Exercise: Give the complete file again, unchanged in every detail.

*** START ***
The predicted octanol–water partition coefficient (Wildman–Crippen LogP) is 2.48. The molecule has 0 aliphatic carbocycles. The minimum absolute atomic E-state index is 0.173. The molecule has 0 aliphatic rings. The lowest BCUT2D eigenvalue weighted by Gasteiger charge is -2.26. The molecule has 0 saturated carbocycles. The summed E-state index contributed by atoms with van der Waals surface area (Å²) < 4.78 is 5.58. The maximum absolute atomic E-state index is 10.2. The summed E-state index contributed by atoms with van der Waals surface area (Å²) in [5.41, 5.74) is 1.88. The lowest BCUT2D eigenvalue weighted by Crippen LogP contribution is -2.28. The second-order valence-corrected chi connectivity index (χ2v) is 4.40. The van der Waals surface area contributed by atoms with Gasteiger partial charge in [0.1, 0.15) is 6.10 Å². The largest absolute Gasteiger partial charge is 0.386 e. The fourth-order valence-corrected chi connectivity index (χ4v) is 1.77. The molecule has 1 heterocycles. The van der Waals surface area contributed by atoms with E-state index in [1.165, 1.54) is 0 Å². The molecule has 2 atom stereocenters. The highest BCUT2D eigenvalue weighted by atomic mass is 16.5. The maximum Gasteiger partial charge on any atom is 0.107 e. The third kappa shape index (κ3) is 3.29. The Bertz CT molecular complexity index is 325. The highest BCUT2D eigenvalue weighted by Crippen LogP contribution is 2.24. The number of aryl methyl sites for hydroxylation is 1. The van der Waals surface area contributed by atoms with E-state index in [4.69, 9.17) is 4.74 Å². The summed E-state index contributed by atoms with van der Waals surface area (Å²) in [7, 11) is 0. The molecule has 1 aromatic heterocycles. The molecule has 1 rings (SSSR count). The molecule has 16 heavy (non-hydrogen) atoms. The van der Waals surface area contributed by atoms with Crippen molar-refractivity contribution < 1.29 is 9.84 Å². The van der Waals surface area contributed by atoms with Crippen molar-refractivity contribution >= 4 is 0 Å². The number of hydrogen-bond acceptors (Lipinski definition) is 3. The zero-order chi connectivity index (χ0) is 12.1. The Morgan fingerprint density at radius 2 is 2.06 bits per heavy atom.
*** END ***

The predicted octanol–water partition coefficient (Wildman–Crippen LogP) is 2.48. The molecule has 0 aliphatic carbocycles. The minimum absolute atomic E-state index is 0.173. The molecule has 0 aliphatic rings. The lowest BCUT2D eigenvalue weighted by Gasteiger charge is -2.26. The molecule has 0 saturated carbocycles. The summed E-state index contributed by atoms with van der Waals surface area (Å²) < 4.78 is 5.58. The maximum absolute atomic E-state index is 10.2. The summed E-state index contributed by atoms with van der Waals surface area (Å²) in [5.41, 5.74) is 1.88. The lowest BCUT2D eigenvalue weighted by Crippen LogP contribution is -2.28. The second-order valence-corrected chi connectivity index (χ2v) is 4.40. The van der Waals surface area contributed by atoms with Gasteiger partial charge in [0.1, 0.15) is 6.10 Å². The largest absolute Gasteiger partial charge is 0.386 e. The fourth-order valence-corrected chi connectivity index (χ4v) is 1.77. The molecule has 1 heterocycles. The van der Waals surface area contributed by atoms with E-state index in [1.165, 1.54) is 0 Å². The molecule has 2 atom stereocenters. The highest BCUT2D eigenvalue weighted by atomic mass is 16.5. The maximum Gasteiger partial charge on any atom is 0.107 e. The third kappa shape index (κ3) is 3.29. The Bertz CT molecular complexity index is 325. The highest BCUT2D eigenvalue weighted by Crippen LogP contribution is 2.24. The number of aryl methyl sites for hydroxylation is 1. The van der Waals surface area contributed by atoms with E-state index in [4.69, 9.17) is 4.74 Å². The summed E-state index contributed by atoms with van der Waals surface area (Å²) in [7, 11) is 0. The molecule has 1 aromatic heterocycles. The molecule has 1 rings (SSSR count). The molecule has 16 heavy (non-hydrogen) atoms. The van der Waals surface area contributed by atoms with Crippen molar-refractivity contribution < 1.29 is 9.84 Å². The van der Waals surface area contributed by atoms with Crippen molar-refractivity contribution >= 4 is 0 Å². The number of hydrogen-bond acceptors (Lipinski definition) is 3. The zero-order chi connectivity index (χ0) is 12.1. The Morgan fingerprint density at radius 2 is 2.06 bits per heavy atom.